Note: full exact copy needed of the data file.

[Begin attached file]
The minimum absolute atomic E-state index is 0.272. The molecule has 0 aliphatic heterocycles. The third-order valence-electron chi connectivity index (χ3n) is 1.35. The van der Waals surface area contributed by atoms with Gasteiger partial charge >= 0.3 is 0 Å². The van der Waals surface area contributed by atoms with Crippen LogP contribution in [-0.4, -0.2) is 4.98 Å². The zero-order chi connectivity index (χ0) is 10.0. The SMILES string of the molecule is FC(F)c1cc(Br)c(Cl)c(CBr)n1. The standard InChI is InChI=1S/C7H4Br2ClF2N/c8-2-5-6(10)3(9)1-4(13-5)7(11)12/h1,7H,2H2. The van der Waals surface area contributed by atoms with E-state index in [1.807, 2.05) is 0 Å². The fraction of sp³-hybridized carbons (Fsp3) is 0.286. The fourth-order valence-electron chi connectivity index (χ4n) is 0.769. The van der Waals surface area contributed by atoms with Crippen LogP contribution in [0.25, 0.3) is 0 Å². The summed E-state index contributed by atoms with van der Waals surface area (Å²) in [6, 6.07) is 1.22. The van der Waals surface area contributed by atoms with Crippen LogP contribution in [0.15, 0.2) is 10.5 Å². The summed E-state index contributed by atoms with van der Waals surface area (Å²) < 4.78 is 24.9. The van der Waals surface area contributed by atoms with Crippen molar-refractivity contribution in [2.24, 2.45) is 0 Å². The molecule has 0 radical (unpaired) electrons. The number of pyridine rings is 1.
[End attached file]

The minimum absolute atomic E-state index is 0.272. The molecule has 0 aliphatic heterocycles. The third-order valence-electron chi connectivity index (χ3n) is 1.35. The van der Waals surface area contributed by atoms with Gasteiger partial charge >= 0.3 is 0 Å². The van der Waals surface area contributed by atoms with Crippen LogP contribution in [-0.4, -0.2) is 4.98 Å². The zero-order chi connectivity index (χ0) is 10.0. The SMILES string of the molecule is FC(F)c1cc(Br)c(Cl)c(CBr)n1. The standard InChI is InChI=1S/C7H4Br2ClF2N/c8-2-5-6(10)3(9)1-4(13-5)7(11)12/h1,7H,2H2. The van der Waals surface area contributed by atoms with E-state index in [1.807, 2.05) is 0 Å². The fraction of sp³-hybridized carbons (Fsp3) is 0.286. The fourth-order valence-electron chi connectivity index (χ4n) is 0.769. The van der Waals surface area contributed by atoms with Crippen LogP contribution in [0.25, 0.3) is 0 Å². The summed E-state index contributed by atoms with van der Waals surface area (Å²) in [6, 6.07) is 1.22. The van der Waals surface area contributed by atoms with Crippen LogP contribution in [0.15, 0.2) is 10.5 Å². The summed E-state index contributed by atoms with van der Waals surface area (Å²) < 4.78 is 24.9. The van der Waals surface area contributed by atoms with Crippen molar-refractivity contribution in [2.24, 2.45) is 0 Å². The molecule has 0 radical (unpaired) electrons. The number of pyridine rings is 1.